Bilirubin Total (Direct and Indirect) Test60+ booked in last 3 days
Bilirubin is a yellowish pigment found in the red blood cells, which is then broken down and carried by the liver for disposal. This process thus consists of two parts. In the first part after the red blood cells are broken down, the bilirubin is bound to a protein (albumin) in the blood. This is known as unconjugated or direct bilirubin. In the second part, liver then converts the bilirubin into a form that can be excreted. This is known as conjugated or direct bilirubin. Bilirubin total, direct and indirect serum is a blood test used to measure the amount of direct as well as indirect bilirubin in the blood.
Frequently Asked Questions
This test is advised to patients with jaundice (yellowish pigmentation of the eyes and the skin), abdominal pain and tenderness, nausea, and vomiting.
The causes of high unconjugated bilirubin are pre-hepatic destruction of RBC for e.g., haemolytic anaemia, large hematoma, megaloblastic anaemia
The causes high conjugated bilirubin include hepatitis due to alcohol, infection, drug reaction, autoimmune disorders and post hepatic causes can be gall stones, pancreatic or gall bladder cancer
This test measures the total, direct and indirect bilirubin levels in the blood.
The blood sample is taken from a vein in your arm, using a small needle. After the needle is inserted, a small amount of blood will be collected into a test tube or vial. You may feel a little sting when the needle goes in or out. This usually takes less than five minutes.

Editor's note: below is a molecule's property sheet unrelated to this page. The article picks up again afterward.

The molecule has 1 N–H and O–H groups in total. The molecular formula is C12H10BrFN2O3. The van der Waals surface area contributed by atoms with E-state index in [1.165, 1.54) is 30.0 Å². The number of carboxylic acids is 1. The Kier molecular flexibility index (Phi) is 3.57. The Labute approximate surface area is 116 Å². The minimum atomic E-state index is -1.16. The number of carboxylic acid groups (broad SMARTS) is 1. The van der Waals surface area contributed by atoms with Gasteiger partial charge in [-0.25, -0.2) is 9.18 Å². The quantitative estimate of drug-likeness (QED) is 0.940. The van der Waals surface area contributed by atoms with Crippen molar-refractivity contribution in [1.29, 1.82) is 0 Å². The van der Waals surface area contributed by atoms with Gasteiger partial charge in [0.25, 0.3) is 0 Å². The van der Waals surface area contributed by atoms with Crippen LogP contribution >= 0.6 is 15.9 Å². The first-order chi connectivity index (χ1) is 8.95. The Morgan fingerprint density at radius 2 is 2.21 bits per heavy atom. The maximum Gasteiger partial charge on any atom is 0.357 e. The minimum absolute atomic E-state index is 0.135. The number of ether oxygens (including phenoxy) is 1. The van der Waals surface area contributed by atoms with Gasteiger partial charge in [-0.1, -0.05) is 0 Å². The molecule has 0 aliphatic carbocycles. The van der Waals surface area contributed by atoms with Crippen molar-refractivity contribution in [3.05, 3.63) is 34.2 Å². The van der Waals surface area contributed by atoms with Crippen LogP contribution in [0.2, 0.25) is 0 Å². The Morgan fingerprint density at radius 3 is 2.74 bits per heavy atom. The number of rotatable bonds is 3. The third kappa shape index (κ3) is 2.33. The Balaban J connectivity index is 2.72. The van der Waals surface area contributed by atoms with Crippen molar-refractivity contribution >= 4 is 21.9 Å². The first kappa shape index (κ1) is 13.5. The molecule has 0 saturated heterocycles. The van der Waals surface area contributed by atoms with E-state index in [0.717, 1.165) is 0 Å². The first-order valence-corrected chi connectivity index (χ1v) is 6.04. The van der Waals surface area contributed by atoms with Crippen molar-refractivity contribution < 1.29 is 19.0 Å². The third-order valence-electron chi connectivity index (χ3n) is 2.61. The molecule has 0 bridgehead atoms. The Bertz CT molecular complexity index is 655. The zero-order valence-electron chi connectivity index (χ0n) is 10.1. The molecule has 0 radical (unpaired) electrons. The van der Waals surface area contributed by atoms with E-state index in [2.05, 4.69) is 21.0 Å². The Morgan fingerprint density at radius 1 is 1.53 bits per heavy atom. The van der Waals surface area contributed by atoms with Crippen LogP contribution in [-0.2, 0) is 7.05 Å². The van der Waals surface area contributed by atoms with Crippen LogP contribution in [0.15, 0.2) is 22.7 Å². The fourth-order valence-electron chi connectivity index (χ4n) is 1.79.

High total bilirubin levels indicate either that the RBCs are being broken down at an abnormal rate or that the liver is not breaking down the bilirubin properly. This may occur due to jaundice, anaemia's or liver conditions like cirrhosis, ascites, hepatitis, or certain drug toxicities.
High bilirubin direct levels indicate problems in liver affecting the bilirubin disposal. This may occur due to jaundice, or liver conditions. High direct bilirubin levels may also occur due to certain blockages like gall stones or certain pancreatic issues.
High bilirubin may also occur due to sickle cell or other types of anaemia. Gilbert's syndrome is a condition leading to faulty enzyme that processes the bilirubin leading to high bilirubin levels. All these require further clinical correlation.
Low bilirubin levels are usually not harmful.
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